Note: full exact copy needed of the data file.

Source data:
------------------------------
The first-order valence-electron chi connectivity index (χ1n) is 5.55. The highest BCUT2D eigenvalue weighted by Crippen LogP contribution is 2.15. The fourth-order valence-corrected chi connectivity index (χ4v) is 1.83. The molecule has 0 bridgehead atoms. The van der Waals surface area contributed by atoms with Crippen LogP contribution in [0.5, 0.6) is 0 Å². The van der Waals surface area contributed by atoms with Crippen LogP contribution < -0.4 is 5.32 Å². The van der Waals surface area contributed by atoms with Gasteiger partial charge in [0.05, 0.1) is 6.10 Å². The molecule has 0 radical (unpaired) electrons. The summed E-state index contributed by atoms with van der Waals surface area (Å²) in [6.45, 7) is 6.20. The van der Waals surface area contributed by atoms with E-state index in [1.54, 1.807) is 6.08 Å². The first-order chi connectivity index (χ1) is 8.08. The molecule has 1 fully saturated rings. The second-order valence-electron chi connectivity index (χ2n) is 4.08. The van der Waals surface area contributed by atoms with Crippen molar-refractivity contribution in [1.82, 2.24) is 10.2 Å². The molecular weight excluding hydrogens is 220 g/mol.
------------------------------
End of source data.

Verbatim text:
The first-order valence-electron chi connectivity index (χ1n) is 5.55. The highest BCUT2D eigenvalue weighted by Crippen LogP contribution is 2.15. The fourth-order valence-corrected chi connectivity index (χ4v) is 1.83. The molecule has 0 bridgehead atoms. The van der Waals surface area contributed by atoms with Crippen LogP contribution in [0.5, 0.6) is 0 Å². The van der Waals surface area contributed by atoms with Crippen LogP contribution < -0.4 is 5.32 Å². The van der Waals surface area contributed by atoms with Gasteiger partial charge in [0.05, 0.1) is 6.10 Å². The molecule has 0 radical (unpaired) electrons. The summed E-state index contributed by atoms with van der Waals surface area (Å²) in [6.45, 7) is 6.20. The van der Waals surface area contributed by atoms with E-state index in [1.54, 1.807) is 6.08 Å². The first-order chi connectivity index (χ1) is 8.08. The molecule has 1 fully saturated rings. The second-order valence-electron chi connectivity index (χ2n) is 4.08. The van der Waals surface area contributed by atoms with Crippen molar-refractivity contribution in [1.82, 2.24) is 10.2 Å². The molecular weight excluding hydrogens is 220 g/mol.